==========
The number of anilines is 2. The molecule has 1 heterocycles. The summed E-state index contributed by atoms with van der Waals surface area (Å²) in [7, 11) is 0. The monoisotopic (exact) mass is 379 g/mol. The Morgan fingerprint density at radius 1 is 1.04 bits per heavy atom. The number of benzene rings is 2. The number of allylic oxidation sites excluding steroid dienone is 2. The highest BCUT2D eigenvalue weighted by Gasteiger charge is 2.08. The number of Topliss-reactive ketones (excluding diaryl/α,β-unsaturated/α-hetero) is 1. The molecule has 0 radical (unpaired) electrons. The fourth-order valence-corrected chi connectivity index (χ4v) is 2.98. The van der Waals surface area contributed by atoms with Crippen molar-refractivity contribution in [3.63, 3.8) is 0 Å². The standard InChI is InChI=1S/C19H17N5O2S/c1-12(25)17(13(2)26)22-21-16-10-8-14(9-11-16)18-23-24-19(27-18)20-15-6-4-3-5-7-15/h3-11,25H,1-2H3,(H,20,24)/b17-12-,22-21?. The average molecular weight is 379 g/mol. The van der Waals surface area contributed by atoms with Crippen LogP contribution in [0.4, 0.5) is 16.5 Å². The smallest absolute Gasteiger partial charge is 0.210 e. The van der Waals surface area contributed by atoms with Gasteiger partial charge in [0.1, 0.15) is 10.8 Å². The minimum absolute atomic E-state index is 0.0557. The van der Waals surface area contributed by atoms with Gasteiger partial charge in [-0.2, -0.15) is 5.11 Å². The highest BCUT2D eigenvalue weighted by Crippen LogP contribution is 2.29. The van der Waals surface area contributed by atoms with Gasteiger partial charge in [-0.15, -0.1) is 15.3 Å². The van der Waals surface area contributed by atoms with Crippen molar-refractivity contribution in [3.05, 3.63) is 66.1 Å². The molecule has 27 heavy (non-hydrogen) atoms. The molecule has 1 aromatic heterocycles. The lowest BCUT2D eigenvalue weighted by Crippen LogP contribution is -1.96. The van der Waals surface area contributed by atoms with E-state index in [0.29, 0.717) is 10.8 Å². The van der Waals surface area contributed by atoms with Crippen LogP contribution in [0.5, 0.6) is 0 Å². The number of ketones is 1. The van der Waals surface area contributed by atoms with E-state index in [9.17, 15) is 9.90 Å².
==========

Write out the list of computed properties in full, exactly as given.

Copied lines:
The number of anilines is 2. The molecule has 1 heterocycles. The summed E-state index contributed by atoms with van der Waals surface area (Å²) in [7, 11) is 0. The monoisotopic (exact) mass is 379 g/mol. The Morgan fingerprint density at radius 1 is 1.04 bits per heavy atom. The number of benzene rings is 2. The number of allylic oxidation sites excluding steroid dienone is 2. The highest BCUT2D eigenvalue weighted by Gasteiger charge is 2.08. The number of Topliss-reactive ketones (excluding diaryl/α,β-unsaturated/α-hetero) is 1. The molecule has 0 radical (unpaired) electrons. The fourth-order valence-corrected chi connectivity index (χ4v) is 2.98. The van der Waals surface area contributed by atoms with Crippen molar-refractivity contribution in [3.63, 3.8) is 0 Å². The standard InChI is InChI=1S/C19H17N5O2S/c1-12(25)17(13(2)26)22-21-16-10-8-14(9-11-16)18-23-24-19(27-18)20-15-6-4-3-5-7-15/h3-11,25H,1-2H3,(H,20,24)/b17-12-,22-21?. The average molecular weight is 379 g/mol. The van der Waals surface area contributed by atoms with Crippen LogP contribution in [0.4, 0.5) is 16.5 Å². The smallest absolute Gasteiger partial charge is 0.210 e. The van der Waals surface area contributed by atoms with Gasteiger partial charge in [0.1, 0.15) is 10.8 Å². The minimum absolute atomic E-state index is 0.0557. The van der Waals surface area contributed by atoms with Gasteiger partial charge in [-0.2, -0.15) is 5.11 Å². The highest BCUT2D eigenvalue weighted by Crippen LogP contribution is 2.29. The van der Waals surface area contributed by atoms with Gasteiger partial charge in [-0.15, -0.1) is 15.3 Å². The van der Waals surface area contributed by atoms with Crippen molar-refractivity contribution in [3.05, 3.63) is 66.1 Å². The molecule has 27 heavy (non-hydrogen) atoms. The molecule has 1 aromatic heterocycles. The lowest BCUT2D eigenvalue weighted by Crippen LogP contribution is -1.96. The van der Waals surface area contributed by atoms with E-state index in [0.29, 0.717) is 10.8 Å². The van der Waals surface area contributed by atoms with Crippen LogP contribution in [0.5, 0.6) is 0 Å². The number of ketones is 1. The van der Waals surface area contributed by atoms with E-state index in [9.17, 15) is 9.90 Å².